The long pause in the exercise to update the National Register of Citizens (NRC) and a series of decisions have indicated that the Bharatiya Janata Party-led Assam government may have gone soft on the ‘Bangladeshi’ issue.
Some feel the bid to accommodate a set of people from three Islamic countries in the neighbourhood through the Citizenship (Amendment) Act could be a factor.
The CAA seeks to fast-track the process of granting citizenship to non-Muslims perceived to have fled religious persecution in Afghanistan, Bangladesh and Pakistan and taken refuge in India till December 31, 2014.
Rejection slip yet to be issued
The Supreme Court-monitored NRC has been in a limbo since the complete draft was published on August 31, 2019, leaving out 19.06 lakh of the 3.3 crore applicants from the updated list of citizens. Each ‘rejected’ person is yet to be issued a rejection slip to approach the quasi-judicial Foreigners’ Tribunals (FTs) within 120 days of receiving the slip for deciding his or her fate.
The Assam government has been demanding the re-verification of the NRC as it believes the number of non-citizens should have been more than 19.06 lakh. The NRC State Coordinator had in May approached the apex court seeking re-verification of the list, which has no legal validity until the Registrar General of India issues a notification recognising it.
Non-citizens or “illegal migrants” in Assam usually mean Bangladeshis.
Anti-CAA regional parties such as Akhil Gogoi’s Raijor Dal and Assam Jatiya Parishad believe the government has taken the re-verification line to keep delaying the process so that a set of refugees can be granted citizenship under the amended Act.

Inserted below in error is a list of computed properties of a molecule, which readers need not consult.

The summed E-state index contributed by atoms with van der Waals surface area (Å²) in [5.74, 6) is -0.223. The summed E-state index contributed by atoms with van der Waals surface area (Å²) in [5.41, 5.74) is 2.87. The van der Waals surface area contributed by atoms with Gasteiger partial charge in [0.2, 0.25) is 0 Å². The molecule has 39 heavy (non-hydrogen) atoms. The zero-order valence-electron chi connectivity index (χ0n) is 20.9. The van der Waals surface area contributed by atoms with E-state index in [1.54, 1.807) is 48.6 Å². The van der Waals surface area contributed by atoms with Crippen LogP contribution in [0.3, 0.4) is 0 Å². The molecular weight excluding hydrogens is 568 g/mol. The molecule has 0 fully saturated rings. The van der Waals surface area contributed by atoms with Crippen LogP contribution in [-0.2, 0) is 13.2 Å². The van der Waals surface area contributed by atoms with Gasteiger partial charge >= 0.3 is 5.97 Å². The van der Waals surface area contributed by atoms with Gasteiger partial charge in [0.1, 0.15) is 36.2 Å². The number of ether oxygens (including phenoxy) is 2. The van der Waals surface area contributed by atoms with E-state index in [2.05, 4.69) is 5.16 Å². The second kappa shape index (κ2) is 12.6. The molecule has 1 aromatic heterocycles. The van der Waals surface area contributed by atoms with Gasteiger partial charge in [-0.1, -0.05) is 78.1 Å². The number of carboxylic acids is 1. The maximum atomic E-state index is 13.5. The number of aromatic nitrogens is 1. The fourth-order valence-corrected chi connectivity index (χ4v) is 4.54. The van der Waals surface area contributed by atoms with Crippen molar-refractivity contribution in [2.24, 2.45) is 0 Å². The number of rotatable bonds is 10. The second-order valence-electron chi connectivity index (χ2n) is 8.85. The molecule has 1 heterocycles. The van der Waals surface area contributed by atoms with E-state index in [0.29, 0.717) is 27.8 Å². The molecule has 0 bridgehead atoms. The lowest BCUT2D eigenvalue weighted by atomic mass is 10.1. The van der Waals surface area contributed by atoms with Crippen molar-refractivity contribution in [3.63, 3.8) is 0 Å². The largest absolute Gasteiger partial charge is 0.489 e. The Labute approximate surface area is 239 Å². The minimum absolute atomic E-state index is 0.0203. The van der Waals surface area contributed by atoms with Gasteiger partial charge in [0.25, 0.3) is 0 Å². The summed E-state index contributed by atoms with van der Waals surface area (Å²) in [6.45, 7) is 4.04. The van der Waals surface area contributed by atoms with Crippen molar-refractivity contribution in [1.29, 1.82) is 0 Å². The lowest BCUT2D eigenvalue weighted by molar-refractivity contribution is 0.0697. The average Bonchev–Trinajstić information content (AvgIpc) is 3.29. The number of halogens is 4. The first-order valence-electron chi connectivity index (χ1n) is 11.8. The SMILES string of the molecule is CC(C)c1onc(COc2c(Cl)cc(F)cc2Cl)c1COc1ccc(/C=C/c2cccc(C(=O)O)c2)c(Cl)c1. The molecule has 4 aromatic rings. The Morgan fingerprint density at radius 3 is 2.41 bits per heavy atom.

Detention centres renamed ‘transit camps’
Apart from going slow on the NRC, the government showed signs of softening its stand on the Bangladeshi issue by ‘humanising’ the detention centres for declared foreigners (Bangladeshi immigrants) by renaming them as “transit camps”.
Assam has six such camps functioning within as many central jails, currently housing 181 inmates.
A few days ago, the government asked the FT members (judge-like status) to make observations on cases referred by Assam police’s border wing and not pronounce “consequential orders”. The State has 100 FTs.
“The government has actually asked the members not to exceed their mandate. An FT member can make observations, not give judgment,” H.R.A. Choudhury, a senior advocate at the Gauhati High Court said, adding that the member of a Karimganj FT had erred by pronouncing the NRC as ‘final’.
But he underlined the uncertainty dogging millions of people, mostly the rural poor who went from pillar to post and used up their resources to get into the NRC. “It will not be out of place to say the NRC is being dragged to keep the rejected people under pressure since it would be difficult for the government to drive them out,” he said.
He did not rule out the possibility of the CAA being a factor in the government’s stance.
“Various figures of so-called Bangladeshis had been doing the rounds before the NRC exercise was taken up. From 80 lakh it came down to 60 lakh and rested on 40 lakh when the first complete NRC draft was published in December 2018. The 19 lakh people got excluded from NRC is too less a figure for the government to believe; hence the demand for re-verification,” Mr. Choudhury said.
“Even among the 19.06 lakh excluded, maybe around 5-6 lakh are Muslims. This is not a narrative that suits the government, which could be diluting the process keeping CAA in mind.”
The Assam Public Works (APW), an NGO based on whose petition in 2009 the NRC was updated in the State, agreed the government has softened its stand on the issue. “Every party wants this [Bangladeshi] problem to remain alive for political mileage. People have lost faith in the system,” NGO’s chief Aabhijeet Sarma said.
“But we have faith in the SC, which we believe will facilitate a re-verification process for identifying the illegal immigrants living in Assam,” he said.